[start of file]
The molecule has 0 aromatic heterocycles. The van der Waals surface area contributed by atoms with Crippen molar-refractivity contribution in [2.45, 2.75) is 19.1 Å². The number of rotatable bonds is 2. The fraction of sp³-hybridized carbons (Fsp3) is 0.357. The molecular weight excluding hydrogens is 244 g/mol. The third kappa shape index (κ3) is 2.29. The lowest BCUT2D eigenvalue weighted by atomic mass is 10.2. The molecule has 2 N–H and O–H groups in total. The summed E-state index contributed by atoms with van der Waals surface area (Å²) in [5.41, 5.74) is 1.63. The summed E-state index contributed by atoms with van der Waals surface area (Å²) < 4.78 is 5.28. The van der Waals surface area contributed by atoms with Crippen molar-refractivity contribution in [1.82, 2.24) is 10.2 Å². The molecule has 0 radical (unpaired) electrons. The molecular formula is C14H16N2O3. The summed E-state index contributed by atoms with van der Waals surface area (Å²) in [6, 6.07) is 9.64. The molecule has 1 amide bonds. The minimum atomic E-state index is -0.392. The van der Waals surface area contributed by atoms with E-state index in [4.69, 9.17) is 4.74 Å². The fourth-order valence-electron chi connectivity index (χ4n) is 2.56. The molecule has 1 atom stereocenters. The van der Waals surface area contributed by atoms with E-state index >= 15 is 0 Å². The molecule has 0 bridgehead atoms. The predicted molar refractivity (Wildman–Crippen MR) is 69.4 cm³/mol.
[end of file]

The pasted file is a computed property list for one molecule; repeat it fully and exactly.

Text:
The molecule has 0 aromatic heterocycles. The van der Waals surface area contributed by atoms with Crippen molar-refractivity contribution in [2.45, 2.75) is 19.1 Å². The number of rotatable bonds is 2. The fraction of sp³-hybridized carbons (Fsp3) is 0.357. The molecular weight excluding hydrogens is 244 g/mol. The third kappa shape index (κ3) is 2.29. The lowest BCUT2D eigenvalue weighted by atomic mass is 10.2. The molecule has 2 N–H and O–H groups in total. The summed E-state index contributed by atoms with van der Waals surface area (Å²) in [5.41, 5.74) is 1.63. The summed E-state index contributed by atoms with van der Waals surface area (Å²) < 4.78 is 5.28. The van der Waals surface area contributed by atoms with Crippen molar-refractivity contribution in [1.82, 2.24) is 10.2 Å². The molecule has 0 radical (unpaired) electrons. The molecular formula is C14H16N2O3. The summed E-state index contributed by atoms with van der Waals surface area (Å²) in [6, 6.07) is 9.64. The molecule has 1 amide bonds. The minimum atomic E-state index is -0.392. The van der Waals surface area contributed by atoms with E-state index in [4.69, 9.17) is 4.74 Å². The fourth-order valence-electron chi connectivity index (χ4n) is 2.56. The molecule has 1 atom stereocenters. The van der Waals surface area contributed by atoms with E-state index >= 15 is 0 Å². The molecule has 0 bridgehead atoms. The predicted molar refractivity (Wildman–Crippen MR) is 69.4 cm³/mol.